Eligibility for Overcoming J-1 Travel Ban

National Interest Exceptions: Eligibility for Overcoming J-1 Travel Ban

Earlier this year, President Trump signed a presidential proclamation suspending entry to the U.S. of certain immigrant and nonimmigrant visa applicants based on their “risk to the U.S. labor market” due to the ongoing COVID-19 outbreak.

The Department of State has clarified some exceptions to the rule, allowing travel by applicants seeking to resume ongoing employment in the United States in the same position with the same employer and visa classification. The update states “forcing employers to replace employees in this situation may cause financial hardship.”

As we previously reported, the orders do not apply to:

  • Applicants in the United States on the effective date
  • Those with valid visas at the time of the effective date
  • Individuals with other official travel documents valid on the effective date
  • Spouses and children of the individuals above

The proclamation also allows travel for:

  • Public health or healthcare professionals and researchers entering to alleviate the effects of COVID-19 pandemic or in areas not directly related, but has been adversely impacted by the pandemic
  • Individuals invited to meet U.S. foreign policy objectives, satisfy treaty or contractual obligations with a U.S. government agency

Overcoming the J-1 Ban

Additionally, the proclamations included exceptions for individuals whose entry would be in the national interest. The Department of State recently allowed for the following types of travel for J-1 visa applicants:

  • Provide care for a minor U.S. citizen, LPR, or nonimmigrant in lawful status by an au pair possessing special skills required for a child with particular needs
    • Medical needs, special education, sign language, etc.
  • An au pair that prevents a U.S. citizen, lawful permanent resident, or other nonimmigrant in lawful status from becoming a public health charge or ward of the state of a medical or other public-funded institution.
  • Childcare services provided for a child whose parents are involved with the provision of medical care to individuals who have contracted COVID-19 or medical research at United States facilities to help the United States combat COVID-19.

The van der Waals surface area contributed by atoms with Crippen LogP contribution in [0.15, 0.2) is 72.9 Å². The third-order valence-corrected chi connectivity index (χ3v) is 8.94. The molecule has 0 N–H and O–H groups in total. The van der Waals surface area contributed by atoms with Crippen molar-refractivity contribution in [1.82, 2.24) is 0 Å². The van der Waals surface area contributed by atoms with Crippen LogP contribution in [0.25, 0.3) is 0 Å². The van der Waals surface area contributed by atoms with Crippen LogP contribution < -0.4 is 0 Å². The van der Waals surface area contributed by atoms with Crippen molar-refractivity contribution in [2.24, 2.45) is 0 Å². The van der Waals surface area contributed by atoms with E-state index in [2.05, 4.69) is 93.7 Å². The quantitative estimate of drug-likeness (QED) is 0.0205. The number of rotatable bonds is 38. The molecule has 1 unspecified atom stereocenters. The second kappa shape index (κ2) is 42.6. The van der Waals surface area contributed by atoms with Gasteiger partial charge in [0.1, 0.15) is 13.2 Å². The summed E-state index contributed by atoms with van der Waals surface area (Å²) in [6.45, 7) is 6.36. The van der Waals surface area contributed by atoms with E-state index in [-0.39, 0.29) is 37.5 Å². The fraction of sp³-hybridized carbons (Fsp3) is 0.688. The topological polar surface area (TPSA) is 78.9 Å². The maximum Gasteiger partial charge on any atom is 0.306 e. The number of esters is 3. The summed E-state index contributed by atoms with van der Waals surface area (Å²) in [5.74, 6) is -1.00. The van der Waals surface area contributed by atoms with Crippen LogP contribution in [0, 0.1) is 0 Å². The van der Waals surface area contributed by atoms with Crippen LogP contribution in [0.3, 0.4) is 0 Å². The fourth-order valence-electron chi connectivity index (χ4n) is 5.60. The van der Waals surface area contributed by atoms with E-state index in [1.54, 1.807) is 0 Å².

• An exchange program conducted pursuant to an MOU, Statement of Intent, or other valid agreement or arrangement between a foreign government and any federal, state, or local government entity in the United States that is designed to promote U.S. national interests.
    • Agreement or arrangement with the foreign government must have been in effect prior to the effective date of Proclamation
  • Interns and Trainees on U.S. government agency-sponsored programs (those with a program number beginning with “G-3” on Form DS-2019)
    • An exchange visitor participating in an exchange visitor program in which he or she will be hosted by a U.S. government agency and the program supports the immediate and continued economic recovery of the United States.
  • Specialized Teachers in Accredited Educational Institutions with a program number beginning with “G-5” on Form DS-2019
    • An exchange visitor participating in an exchange program in which he or she will teach full-time, including a substantial portion that is in person, in a publicly or privately operated primary or secondary accredited educational institution where the applicant demonstrates ability to make a specialized contribution to the education of students in the United States.  
    • A “specialized teacher” applicant must demonstrate native or near-native foreign language proficiency and the ability to teach his/her assigned subject(s) in that language.
  • Critical foreign policy objectives: This only includes programs where an exchange visitor participating in an exchange program that fulfills critical and time-sensitive foreign policy objectives.

Additional Resources

Next Steps

It will be at the consular officer’s discretion as to whether visa applicants meet the criteria above. Visa appointments will be limited as embassies and consulates begin to reopen. Applicants and employers should consult with their attorneys to prepare a package of strong evidence before scheduling an appointment.

Contact us at info@challalaw.com to schedule a time to discuss whether your critical employees are eligible for an exception to the travel ban.